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Tales of technolust: the appStoreless Droid

My Blackberry 8830 does what it needs to do. I can type on it. I can take it to Europe. With the Gmail app installed, I can read and delete emails and have them deleted from my gmail inbox. I an view web pages through a keyhole. I can recharge it off of my laptop. I can run the vaguely accurate Verizon GPS on it. I can fit a couple of downloads on it.

But I don’t love. I’m very glad to have it. But it does nothing for my hormone levels.

My eye now is roving. Verizon has announced it will be offering the Motorola Droid in November, which runs Google’s Android operating system. Unless there are some gotchas — if it has half of what we’re expecting, can we call it the Hemodrhoid? — I’m going to be explaining to my BBerry that the problem is really with me, not it, and then making the switch.

I don’t expect it the Droid to be as beautiful as the iPhone. Nor will there be as many apps. But, it will be beautiful enough, and as people write more skins for it, it may get better with age. And there are already more than enough Android apps, which is exactly how many I need.

Most of all, though, there won’t be an AppStore. The AppStore is the seductive angel of death for computing. It enables Apple to keep quality up and, more important, to keep support costs down. But a computer that can’t be programmed except by its manufacturer (or with the permission of its manufacturer) isn’t a real computer. The success of the AppStore is a gloomy, scary harbinger. From controlling the apps that can go on its mobile phone, it’s a short step for Apple to decide to control the apps that can go on its rumored slate/netbook device. And since so much of the future of computing will occur on mobiles and netbooks, this portends a serious de-generation of computing, as predicted by Jonathan Zittrain in The Future of the Internet and How to Stop It.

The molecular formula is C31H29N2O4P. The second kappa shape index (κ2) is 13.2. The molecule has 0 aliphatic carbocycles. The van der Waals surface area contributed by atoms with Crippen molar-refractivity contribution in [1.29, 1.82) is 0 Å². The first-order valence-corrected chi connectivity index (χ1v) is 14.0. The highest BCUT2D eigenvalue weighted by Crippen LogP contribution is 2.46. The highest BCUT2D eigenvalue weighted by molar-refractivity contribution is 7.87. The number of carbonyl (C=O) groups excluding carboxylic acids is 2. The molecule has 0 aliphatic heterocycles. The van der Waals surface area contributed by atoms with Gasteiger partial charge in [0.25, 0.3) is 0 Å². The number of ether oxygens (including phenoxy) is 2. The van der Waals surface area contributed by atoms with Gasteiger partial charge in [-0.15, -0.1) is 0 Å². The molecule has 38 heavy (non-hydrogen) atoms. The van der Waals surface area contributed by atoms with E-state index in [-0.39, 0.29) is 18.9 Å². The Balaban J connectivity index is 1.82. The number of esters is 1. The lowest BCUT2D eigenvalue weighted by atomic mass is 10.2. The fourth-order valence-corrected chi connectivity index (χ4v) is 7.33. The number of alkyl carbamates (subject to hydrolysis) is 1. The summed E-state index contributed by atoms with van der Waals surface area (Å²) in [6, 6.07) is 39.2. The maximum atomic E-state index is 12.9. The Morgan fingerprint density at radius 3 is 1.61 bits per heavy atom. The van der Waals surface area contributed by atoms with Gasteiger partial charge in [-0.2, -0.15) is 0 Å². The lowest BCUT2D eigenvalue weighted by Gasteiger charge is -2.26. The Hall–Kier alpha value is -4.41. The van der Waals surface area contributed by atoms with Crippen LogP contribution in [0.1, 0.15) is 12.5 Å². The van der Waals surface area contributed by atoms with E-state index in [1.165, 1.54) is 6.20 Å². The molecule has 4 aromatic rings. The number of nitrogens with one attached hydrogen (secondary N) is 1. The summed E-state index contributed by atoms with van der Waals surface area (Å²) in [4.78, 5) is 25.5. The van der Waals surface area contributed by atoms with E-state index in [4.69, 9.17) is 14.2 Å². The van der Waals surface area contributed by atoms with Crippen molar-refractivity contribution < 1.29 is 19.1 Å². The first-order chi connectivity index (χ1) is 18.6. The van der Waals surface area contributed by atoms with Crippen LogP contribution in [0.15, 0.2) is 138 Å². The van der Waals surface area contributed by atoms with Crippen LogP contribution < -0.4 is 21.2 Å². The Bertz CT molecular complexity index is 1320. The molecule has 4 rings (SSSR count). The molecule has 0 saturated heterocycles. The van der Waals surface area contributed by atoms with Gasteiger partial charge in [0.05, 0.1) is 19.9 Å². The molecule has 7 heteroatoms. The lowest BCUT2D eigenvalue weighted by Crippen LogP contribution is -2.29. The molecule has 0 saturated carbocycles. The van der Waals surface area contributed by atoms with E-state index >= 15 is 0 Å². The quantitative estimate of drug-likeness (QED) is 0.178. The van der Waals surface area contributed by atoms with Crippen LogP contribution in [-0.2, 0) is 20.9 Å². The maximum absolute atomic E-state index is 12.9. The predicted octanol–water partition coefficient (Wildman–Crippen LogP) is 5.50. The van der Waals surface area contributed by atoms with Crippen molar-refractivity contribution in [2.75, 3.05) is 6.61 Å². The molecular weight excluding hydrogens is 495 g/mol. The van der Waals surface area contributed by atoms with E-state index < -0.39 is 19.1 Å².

So, some of my technolust for a phone I haven’t even seen yet is due to the political hope it promises. Rally ’round the Droid, boys and girls!

Unless, of course, it sucks.

8 Responses to “Tales of technolust: the appStoreless Droid”

  1. I guess I’ll express my ignorance about phones, but what about the Palm Pre? I’ve had Palm devices for 10 years (beginning with a Handspring in 1999) and find them helpful and reliable. I’ve never had a Palm phone, however the Pre is supposed to be better.

  2. There’s something both ironic and bemusing about turning to Google in the fight against hegemony, isn’t there?


  3. Thoroughly enjoyed this Blog which I came across through Google Blogs Alert which I consider is a Godsend and which has allowed me to become so much more aware of life, people and this world in general which leads me to making a quick comment regarding Mr. Weavers use of the word hegemony. According to my understanding which I must admit is suffering from the ravages of age degradation, This word has been mostly used in relation to state or country over lording. Still I get the connection and do agree with his comments
    Wishing you and all your readers best wishes
    Bruce miller

  4. I only wanted to add, in support of the main post here, that from the potential software vendor perspective, both business and technical relations with Apple over AppStore are strange and non-business – to say the least..

    We have a developer for iPhone in my lab, and for him as individual person it works, but we just do not see yet any way where we (as IT company) could deliver some professional software for the platform !!!

    Maybe it will change soon – if not – they will go out of business on the device and the software – as fast as they came in on it.

  5. Separating OS makers from hardware makers is an inherent problem in terms of usability and quality. (Witness the entire PC platform–and with that one the hardware is way more standardized!) Also, with half a dozen handsets, each with different screens, buttons, etc., how will app makers know what to program for? All of them separately?

    I predict that the user experience will never touch the iPhone AND that its app choices will never be as good or as varied.

    But, as you say, it’s got openness… it’s got “political” appeal…

  6. I really like your articles, your composition is very good.

  7. enjoy it

  8. […] completely out-of-control has this thinking gotten?  Well, here’s David Weinberger — another Harvard Berkman Center worrywart — talking about that supposed satanic font […]

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